THERE IS A widespread consensus in Congress now that it should be a crime for a former government official to divulge the names of secret intelligence agents that he learned on the job. That would address the problem of the Philip Agees, the occasional spy who goes sour.

The tougher question is what to do about revelations made not by former officials using secret files, but by private citizens working from information in the public domain. This is the situation of Louis Wolfe, who has made a career of combing public records with an eye to disclosing agents' names and forcing the CIA to close down its covert activities. Congress wants to get at the Louis Wolfs, but how can it do so without at the same time restricting other private citizens, including journalists, who write up intelligence affairs?

The House has one answer. To punish a private citizen who published an agent's name, it would have to be shown that his intent in publishing was to impair or impede the country's foreign intelligence activities. We are aware that in devising this formula the House means to respect the rights of journalists and others whose good faith is not suspect. But that's not enough.A test of intent compels an inquiry into belief and opens a gaping hole in the protections guaranteed by the First Amendment. Such legislation would be unconstitutional.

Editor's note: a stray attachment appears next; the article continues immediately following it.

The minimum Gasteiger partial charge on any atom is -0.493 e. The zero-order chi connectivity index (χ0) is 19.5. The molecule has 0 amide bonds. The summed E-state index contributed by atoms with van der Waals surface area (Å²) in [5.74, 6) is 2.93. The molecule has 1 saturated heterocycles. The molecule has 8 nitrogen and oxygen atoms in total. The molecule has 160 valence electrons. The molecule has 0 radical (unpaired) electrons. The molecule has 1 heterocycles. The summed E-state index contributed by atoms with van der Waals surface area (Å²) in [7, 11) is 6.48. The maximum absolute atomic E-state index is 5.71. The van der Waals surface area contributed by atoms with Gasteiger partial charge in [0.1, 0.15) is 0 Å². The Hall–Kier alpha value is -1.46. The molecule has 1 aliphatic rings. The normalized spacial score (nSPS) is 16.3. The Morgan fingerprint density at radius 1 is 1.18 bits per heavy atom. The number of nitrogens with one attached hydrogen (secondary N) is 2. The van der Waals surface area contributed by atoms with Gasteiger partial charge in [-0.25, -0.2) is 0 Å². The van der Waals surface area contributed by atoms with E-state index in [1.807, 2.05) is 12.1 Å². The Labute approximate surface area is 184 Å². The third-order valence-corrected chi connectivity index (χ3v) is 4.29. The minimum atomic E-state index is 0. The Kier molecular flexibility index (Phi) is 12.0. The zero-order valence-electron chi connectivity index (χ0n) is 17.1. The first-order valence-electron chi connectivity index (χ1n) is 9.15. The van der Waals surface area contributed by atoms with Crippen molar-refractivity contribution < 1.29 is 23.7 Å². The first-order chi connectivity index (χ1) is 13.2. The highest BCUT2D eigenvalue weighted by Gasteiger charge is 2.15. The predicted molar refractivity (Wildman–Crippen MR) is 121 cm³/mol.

The House bill is bad, the and the Senate bill, which is to be marked up in the Judiciary Committee Tuesday, is no less well-meaning but no more satisfactory. The Senate bill, which the administration prefers, would make criminal a private citizen's disclosure if he had "reason to believe" disclosure would hurt intelligence activities. The chief protection offered journalists -- and too flimsy it is -- is that they would not be liable unless they were engaged in a "pattern of activities" to expose agents.

We are not saying that the Louis Wolfs are harmless. They are contemptible, and they can do harm. But whay they would surely consider their greatest victory would be to induce a free society to abridge some of its most important liberties in their name. The Louis Wolfs do not want merely to embarrass the CIA. Though they work with a pen rather true purpose is to destroy democracy. Congress should not become an unwitting accomplice in helping them move toward that end.